Love Hotels see boom on Valentine’s Day


TOKYO: From rooms kitted out like medical clinics where couples can play “doctors and nurses” to grottos where it is permanently Christmas, Japan’s “Love Hotels” cater to almost every taste, offering a few hours of reasonably priced privacy in a crowded country.

And with the kind of occupancy rates that most hotels can only dream of, even during economic hard times, they are an almost recession-proof business, and a sector that is sure to see a bump over Valentine’s Day.

One weekday lunchtime at Two-Way, one of many Love Hotels in the lively Tokyo district of Shibuya, only two of the 34 rooms are vacant.

“At this time of day it will be mostly couples having affairs,” said Masakatsu Tsunoda, who has been in the business for 15 years and has owned the place for five. “In the evening it will be mostly younger people.”

The concept of a Love Hotel is simple: rooms can be taken for the night, or for two hours—euphemistically termed “a rest”, although few couples taking this option intend to sleep.

“Ideally, you would have a room occupied four times in 24 hours,” says Tsunoda. “Once in the morning, once in the afternoon, again in the evening and then for the night.”

Even the most basic room comes with an ensuite bath, and with a starting price of around 7,000 yen ($70) for the night, it represents good value for money in a country where accommodation can be expensive.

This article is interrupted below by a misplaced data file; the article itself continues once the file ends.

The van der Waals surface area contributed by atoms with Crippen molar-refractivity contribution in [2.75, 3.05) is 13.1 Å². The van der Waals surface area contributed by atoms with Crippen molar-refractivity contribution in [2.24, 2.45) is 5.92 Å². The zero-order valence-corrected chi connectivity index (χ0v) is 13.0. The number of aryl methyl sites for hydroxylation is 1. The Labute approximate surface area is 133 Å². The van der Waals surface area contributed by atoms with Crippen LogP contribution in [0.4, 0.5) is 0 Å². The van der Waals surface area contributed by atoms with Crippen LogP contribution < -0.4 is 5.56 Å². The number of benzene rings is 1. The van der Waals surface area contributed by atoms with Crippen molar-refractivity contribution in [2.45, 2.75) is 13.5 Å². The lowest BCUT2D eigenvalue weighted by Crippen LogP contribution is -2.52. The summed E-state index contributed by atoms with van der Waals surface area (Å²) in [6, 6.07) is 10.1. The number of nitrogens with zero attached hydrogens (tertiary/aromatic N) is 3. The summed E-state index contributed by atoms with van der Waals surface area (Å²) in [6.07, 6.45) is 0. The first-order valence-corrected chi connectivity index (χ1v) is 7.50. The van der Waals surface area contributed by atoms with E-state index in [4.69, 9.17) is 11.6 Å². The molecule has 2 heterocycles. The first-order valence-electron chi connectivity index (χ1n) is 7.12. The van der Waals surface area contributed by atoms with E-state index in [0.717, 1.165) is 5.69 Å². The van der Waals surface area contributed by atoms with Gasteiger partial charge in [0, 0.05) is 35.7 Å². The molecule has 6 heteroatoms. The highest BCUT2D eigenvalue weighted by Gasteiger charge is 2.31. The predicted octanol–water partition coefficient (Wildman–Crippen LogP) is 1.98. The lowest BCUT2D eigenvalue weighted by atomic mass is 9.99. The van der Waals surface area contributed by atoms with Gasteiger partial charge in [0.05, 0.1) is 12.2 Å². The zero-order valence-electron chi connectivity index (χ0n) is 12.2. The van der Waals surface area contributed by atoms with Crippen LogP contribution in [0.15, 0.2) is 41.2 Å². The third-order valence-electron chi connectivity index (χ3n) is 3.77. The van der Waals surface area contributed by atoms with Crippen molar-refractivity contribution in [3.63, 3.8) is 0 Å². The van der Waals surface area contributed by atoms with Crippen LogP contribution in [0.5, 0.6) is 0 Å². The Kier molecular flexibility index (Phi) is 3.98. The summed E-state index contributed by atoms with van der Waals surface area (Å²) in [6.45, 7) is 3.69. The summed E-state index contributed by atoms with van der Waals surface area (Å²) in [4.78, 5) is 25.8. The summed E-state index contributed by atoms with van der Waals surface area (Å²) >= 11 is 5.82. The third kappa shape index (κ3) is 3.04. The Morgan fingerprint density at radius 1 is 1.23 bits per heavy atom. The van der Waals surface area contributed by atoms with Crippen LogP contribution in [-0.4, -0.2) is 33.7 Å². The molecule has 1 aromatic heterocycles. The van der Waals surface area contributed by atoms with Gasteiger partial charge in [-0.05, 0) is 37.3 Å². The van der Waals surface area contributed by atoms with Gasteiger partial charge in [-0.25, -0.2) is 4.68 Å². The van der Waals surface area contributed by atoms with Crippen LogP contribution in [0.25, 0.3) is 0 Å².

A little bit of couple time during the day can be bought for as low as 2,000 yen.

At the higher end, a room will have luxury sheets, the latest flat screen television—complete with a limitless supply of adult entertainment—a game console, perhaps a mirrored ceiling and a deep bubble bath with room enough for two.

In between are rooms to suit every imaginable taste, some more typically kinky, with an array of gags, whips and leather, and some designed to indulge an altogether more innocent fantasy, such as those with a Star Wars theme or done up to resemble medieval European castles.

“They’re not only places for people who are unmarried or live separately, but they are places where you can spice up your relationship,” one occasional user told Agence France-Presse.

A chance for privacy
Anonymity is assured and discretion—never in short supply in Japan—is absolute.

A couple can often check in and out without once seeing an employee. Their room choice can be made from a display in the lobby, paid for at a machine with keys dispensed through a small window.

Staff, when they do appear, are polite, but neutral, doing their best to blend into anonymity and instantly forget the faces they see.

Academic Ikkyon Kim, who has written on the subject, said Love Hotels came about during Japan’s feudal era, which lasted until the mid-19th century.


Please follow our commenting guidelines.

Comments are closed.